You know those funky skewed letters you have to type sometimes when you want to leave a comment on a blog or confirm an online order? Well, there’s a name for that: CAPTCHA. Sounds kind of like “gotcha,” doesn’t it? But it’s actually an acronym that means Completely Automated Public Turing test to tell Computers and Humans Apart. Thank Luis von Ahn, of Carnegie Mellon University, who helped develop the security technique that is intended to foil the intrusion of bots.
There was a fascinating article in the Boston Globe (8/17/08, Ideas Section) on how people are now deciphering words from a decaying old book and helping to transform an historic text into a new digital file. Libraries worldwide are using digital cameras to scan millions of pages of old books using OCR (optical character recognition) to "read" the texts and turn them into digital files.
The trouble comes when age takes its toll on pages, and the old type smudges or flakes off the page. Computer software gets hung up on words that humans can easily decipher. The system developed by von Ahn takes those messy bits of text and places them as mystery words on websites. As people solve those logon puzzles, they also decode a real world. Dubbed "reCAPTCHA," the system is used on some 40,000 websites and has solved more than 44 million words in one year. You can even add it to your site or blog if you want to be part of the solution!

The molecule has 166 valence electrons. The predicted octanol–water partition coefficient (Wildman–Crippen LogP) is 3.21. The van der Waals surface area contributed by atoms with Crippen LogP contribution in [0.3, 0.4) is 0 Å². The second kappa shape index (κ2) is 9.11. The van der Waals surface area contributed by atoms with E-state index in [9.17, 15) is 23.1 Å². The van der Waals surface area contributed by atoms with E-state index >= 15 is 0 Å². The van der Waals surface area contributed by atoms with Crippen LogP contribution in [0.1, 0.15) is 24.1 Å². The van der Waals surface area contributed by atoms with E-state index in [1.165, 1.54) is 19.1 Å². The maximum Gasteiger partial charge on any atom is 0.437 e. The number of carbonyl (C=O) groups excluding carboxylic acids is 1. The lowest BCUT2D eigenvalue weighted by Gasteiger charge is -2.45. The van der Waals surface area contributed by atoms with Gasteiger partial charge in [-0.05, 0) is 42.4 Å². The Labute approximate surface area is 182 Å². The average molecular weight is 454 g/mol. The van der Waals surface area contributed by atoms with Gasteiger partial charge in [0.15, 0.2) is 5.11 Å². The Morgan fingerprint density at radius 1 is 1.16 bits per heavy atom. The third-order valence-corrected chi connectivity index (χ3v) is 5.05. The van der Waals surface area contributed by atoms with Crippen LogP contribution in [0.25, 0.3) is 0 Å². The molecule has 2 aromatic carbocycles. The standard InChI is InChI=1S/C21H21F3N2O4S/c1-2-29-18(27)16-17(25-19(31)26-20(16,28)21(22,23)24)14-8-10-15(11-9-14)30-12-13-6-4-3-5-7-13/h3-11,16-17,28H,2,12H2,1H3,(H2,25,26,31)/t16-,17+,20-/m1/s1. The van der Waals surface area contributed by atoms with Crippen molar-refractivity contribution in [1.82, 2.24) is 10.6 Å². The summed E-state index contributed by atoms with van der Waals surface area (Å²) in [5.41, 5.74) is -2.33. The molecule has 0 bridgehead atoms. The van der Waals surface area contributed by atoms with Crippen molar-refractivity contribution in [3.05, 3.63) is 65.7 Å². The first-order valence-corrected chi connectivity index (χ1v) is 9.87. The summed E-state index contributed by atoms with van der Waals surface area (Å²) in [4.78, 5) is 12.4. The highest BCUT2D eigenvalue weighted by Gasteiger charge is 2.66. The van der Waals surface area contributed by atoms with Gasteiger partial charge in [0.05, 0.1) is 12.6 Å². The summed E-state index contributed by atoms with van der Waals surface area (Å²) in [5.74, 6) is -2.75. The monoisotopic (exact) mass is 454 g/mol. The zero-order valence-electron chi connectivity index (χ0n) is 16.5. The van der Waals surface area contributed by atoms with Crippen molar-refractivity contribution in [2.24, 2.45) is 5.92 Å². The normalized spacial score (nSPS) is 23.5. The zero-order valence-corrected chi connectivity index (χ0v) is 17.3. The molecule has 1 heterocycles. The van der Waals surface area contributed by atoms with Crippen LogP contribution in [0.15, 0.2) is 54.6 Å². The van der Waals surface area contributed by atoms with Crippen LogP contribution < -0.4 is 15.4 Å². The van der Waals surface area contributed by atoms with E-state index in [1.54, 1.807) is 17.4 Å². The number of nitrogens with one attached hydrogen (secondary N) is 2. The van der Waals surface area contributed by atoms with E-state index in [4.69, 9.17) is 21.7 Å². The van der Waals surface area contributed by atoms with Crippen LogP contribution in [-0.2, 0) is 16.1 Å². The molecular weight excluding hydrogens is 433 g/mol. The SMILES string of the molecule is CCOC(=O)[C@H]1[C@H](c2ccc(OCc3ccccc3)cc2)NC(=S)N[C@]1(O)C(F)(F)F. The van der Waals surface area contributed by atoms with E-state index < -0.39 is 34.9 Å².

The results are used to correct the text and build clean copies of the books. It's more complex than that, of course, with a system in place to verify the accuracy of the human helpers. But it's nice to know that the next time you have to squint and tilt your head to figure out what those characters are, you might just be saving an old book for future readers.